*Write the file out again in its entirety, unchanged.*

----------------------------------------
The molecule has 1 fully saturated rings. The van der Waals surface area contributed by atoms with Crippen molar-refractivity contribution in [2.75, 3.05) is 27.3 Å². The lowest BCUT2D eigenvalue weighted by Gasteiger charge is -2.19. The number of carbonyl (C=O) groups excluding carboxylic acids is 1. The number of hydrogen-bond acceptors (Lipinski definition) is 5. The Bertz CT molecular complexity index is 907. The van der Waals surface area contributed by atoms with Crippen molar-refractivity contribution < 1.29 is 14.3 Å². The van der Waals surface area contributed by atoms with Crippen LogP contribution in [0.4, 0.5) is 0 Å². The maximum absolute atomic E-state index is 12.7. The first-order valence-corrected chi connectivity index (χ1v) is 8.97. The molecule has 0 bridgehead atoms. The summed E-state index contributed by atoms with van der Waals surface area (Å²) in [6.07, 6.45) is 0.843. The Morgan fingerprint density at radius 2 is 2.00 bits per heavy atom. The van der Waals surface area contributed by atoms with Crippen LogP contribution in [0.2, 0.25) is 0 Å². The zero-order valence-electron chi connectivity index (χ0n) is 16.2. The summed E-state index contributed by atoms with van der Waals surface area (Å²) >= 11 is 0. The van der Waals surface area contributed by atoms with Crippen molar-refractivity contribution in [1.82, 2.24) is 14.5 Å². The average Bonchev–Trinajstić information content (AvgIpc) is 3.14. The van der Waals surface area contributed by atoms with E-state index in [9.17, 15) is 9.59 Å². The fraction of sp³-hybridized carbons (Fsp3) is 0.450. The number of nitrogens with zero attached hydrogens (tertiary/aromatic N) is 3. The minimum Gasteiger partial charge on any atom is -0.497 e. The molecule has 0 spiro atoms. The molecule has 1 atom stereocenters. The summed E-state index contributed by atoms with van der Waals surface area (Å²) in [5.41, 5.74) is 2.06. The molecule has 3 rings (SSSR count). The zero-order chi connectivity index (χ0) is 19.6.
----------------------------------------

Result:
The molecule has 1 fully saturated rings. The van der Waals surface area contributed by atoms with Crippen molar-refractivity contribution in [2.75, 3.05) is 27.3 Å². The lowest BCUT2D eigenvalue weighted by Gasteiger charge is -2.19. The number of carbonyl (C=O) groups excluding carboxylic acids is 1. The number of hydrogen-bond acceptors (Lipinski definition) is 5. The Bertz CT molecular complexity index is 907. The van der Waals surface area contributed by atoms with Crippen molar-refractivity contribution < 1.29 is 14.3 Å². The van der Waals surface area contributed by atoms with Crippen LogP contribution in [0.4, 0.5) is 0 Å². The maximum absolute atomic E-state index is 12.7. The first-order valence-corrected chi connectivity index (χ1v) is 8.97. The molecule has 0 bridgehead atoms. The summed E-state index contributed by atoms with van der Waals surface area (Å²) in [6.07, 6.45) is 0.843. The Morgan fingerprint density at radius 2 is 2.00 bits per heavy atom. The van der Waals surface area contributed by atoms with Crippen LogP contribution in [0.2, 0.25) is 0 Å². The zero-order valence-electron chi connectivity index (χ0n) is 16.2. The summed E-state index contributed by atoms with van der Waals surface area (Å²) >= 11 is 0. The van der Waals surface area contributed by atoms with Crippen molar-refractivity contribution in [1.82, 2.24) is 14.5 Å². The average Bonchev–Trinajstić information content (AvgIpc) is 3.14. The van der Waals surface area contributed by atoms with E-state index in [9.17, 15) is 9.59 Å². The fraction of sp³-hybridized carbons (Fsp3) is 0.450. The number of nitrogens with zero attached hydrogens (tertiary/aromatic N) is 3. The minimum Gasteiger partial charge on any atom is -0.497 e. The molecule has 0 spiro atoms. The molecule has 1 atom stereocenters. The summed E-state index contributed by atoms with van der Waals surface area (Å²) in [5.41, 5.74) is 2.06. The molecule has 3 rings (SSSR count). The zero-order chi connectivity index (χ0) is 19.6.